and clawing is a natural instinct for cats. It helps sharpen their claws,
marks their territory, and lets them stretch out. Scratching is done frequently
when playing. Eliminating cat scratching is virtually impossible. The best
solution is to redirect the scratching from the curtains or the sofa to
an appropriate alternative such as a scratching post. Keeping claws trimmed
can also help reduce the need for cat scratching.
If a cat has a particular spot that he likes to scratch, try blocking that area
by covering it with aluminum foil, a spare cloth, or place double stick tape
on the area. A cat may also be deterred by putting an unpleasant odor such as
a sport liniment on the spot or by taping balloons to the spot. A squirt gun
is often an effective deterrent. Punishing a cat after the fact will only confuse,
anger, or scare him. He won't understand what the punishment is for.
After blocking the current scratching area, the next step is to replace the scratching
spot with something else. A scratching post is the most common alternative. Use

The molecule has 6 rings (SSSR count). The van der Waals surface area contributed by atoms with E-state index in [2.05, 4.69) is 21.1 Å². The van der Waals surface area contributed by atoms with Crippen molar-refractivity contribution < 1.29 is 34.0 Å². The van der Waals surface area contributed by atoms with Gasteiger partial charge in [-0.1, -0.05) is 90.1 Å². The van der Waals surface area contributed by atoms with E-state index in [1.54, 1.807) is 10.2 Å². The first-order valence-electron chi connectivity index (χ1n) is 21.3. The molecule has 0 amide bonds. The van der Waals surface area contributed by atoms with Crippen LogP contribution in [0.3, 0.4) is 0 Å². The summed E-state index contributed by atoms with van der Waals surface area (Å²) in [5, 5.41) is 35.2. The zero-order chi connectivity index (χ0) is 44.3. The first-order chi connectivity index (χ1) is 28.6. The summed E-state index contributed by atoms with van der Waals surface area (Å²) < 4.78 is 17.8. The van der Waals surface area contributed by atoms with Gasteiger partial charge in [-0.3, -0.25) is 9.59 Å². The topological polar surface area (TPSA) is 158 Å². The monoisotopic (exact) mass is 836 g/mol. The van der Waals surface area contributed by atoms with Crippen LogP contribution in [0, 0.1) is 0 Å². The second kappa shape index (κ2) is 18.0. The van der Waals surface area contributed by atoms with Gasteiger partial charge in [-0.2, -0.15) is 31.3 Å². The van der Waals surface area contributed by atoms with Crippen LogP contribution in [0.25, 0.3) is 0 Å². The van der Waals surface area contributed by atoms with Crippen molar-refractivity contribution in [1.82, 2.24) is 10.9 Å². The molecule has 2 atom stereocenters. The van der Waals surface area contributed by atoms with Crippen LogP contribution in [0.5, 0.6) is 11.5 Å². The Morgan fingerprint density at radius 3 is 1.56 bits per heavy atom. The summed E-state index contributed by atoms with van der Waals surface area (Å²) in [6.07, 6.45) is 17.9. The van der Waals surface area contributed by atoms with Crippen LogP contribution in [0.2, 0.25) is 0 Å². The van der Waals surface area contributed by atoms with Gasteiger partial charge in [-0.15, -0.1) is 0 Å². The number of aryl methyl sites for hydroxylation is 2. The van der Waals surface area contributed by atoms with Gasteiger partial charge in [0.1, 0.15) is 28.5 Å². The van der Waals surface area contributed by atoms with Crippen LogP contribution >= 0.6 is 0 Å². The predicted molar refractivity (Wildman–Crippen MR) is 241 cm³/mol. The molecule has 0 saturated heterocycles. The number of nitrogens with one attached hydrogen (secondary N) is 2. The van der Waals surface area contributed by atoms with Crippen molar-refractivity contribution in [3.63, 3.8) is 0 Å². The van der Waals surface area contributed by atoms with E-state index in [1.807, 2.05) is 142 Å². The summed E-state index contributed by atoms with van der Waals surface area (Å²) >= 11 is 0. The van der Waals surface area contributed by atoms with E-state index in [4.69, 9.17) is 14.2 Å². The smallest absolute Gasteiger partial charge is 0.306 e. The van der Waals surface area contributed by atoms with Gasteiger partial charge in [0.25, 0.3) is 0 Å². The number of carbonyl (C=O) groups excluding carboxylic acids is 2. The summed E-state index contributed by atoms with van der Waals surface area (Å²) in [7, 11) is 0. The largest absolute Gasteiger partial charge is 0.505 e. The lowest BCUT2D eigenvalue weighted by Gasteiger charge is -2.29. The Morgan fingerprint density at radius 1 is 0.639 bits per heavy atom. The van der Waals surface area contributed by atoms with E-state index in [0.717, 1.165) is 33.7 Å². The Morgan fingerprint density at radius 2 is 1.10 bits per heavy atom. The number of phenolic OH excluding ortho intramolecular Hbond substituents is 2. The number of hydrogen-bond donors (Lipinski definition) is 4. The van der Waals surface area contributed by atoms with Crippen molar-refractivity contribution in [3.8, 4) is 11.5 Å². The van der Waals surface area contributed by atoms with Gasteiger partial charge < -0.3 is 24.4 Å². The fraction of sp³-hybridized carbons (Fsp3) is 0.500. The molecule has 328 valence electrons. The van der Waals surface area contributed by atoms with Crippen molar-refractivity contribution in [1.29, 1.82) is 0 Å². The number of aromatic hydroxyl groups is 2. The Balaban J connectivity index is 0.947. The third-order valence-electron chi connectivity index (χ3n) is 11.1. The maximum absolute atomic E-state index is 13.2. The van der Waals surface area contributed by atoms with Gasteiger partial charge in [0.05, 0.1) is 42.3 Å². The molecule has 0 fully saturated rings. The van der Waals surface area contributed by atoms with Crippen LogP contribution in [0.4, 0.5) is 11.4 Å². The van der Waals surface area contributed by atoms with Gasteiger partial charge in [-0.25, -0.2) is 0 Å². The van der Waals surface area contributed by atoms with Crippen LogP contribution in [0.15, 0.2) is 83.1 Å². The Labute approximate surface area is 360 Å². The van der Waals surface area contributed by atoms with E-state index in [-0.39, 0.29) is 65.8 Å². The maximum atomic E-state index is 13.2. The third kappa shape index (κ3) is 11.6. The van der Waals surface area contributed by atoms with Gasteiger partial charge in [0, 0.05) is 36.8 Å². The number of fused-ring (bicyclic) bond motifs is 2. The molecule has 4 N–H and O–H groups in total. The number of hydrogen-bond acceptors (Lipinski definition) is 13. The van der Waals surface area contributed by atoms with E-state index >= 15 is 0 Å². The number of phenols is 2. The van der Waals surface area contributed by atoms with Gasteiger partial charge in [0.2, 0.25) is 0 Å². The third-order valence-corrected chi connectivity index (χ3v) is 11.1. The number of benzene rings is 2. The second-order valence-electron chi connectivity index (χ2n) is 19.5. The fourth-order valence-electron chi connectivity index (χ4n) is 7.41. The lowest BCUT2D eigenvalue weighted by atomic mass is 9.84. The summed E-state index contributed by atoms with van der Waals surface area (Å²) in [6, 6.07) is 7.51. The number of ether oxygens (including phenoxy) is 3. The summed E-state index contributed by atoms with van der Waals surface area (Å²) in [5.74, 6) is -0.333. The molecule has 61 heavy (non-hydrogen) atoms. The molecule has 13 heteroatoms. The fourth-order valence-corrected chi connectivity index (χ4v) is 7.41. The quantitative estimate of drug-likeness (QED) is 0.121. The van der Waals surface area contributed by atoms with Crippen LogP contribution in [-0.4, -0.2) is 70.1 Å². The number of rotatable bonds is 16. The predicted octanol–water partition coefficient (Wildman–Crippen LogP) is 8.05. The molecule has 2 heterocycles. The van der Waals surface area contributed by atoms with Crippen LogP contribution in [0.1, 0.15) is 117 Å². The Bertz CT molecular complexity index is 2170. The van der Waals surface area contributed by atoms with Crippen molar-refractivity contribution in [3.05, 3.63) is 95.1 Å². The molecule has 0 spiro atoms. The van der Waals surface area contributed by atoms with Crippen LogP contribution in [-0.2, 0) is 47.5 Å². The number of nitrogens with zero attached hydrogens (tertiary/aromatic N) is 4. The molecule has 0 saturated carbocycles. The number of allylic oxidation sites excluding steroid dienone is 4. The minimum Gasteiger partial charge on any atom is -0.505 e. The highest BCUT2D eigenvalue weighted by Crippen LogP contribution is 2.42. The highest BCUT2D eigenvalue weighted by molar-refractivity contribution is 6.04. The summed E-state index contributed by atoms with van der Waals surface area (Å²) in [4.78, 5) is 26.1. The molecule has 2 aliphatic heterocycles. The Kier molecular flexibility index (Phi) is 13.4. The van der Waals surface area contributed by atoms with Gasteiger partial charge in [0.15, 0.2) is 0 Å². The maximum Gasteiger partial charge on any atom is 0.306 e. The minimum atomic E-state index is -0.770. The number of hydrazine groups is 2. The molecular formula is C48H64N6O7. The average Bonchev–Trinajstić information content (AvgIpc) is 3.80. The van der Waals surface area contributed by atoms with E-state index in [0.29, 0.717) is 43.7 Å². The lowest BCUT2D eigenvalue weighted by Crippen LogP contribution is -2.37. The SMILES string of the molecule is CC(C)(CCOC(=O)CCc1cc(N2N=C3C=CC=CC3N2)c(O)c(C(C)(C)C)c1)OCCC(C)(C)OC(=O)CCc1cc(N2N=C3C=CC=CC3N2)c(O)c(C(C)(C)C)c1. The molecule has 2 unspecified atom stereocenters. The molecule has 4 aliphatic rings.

a post made of a different material as the spot he is presently scratching. You
want him to feel the difference between the two. Try to have a scratching post
that matches the angle of whatever he is now scratching. If he scratches the
carpet give him something horizontal. If it is the leg of a chair then, a vertical
post may be a better choice. Put the post near the favorite scratching area and
try to get the cat to play around it to become comfortable. If possible, place
his paws on the post, but don't force him. If he starts using the post then slowly
move it away from the initial scratching area. When he is clearly using the post
on a consistent basis you can remove the barrier placed on the initial area.
With a little luck your cat will stick to his scratching post and leave your
valuable furnishings alone.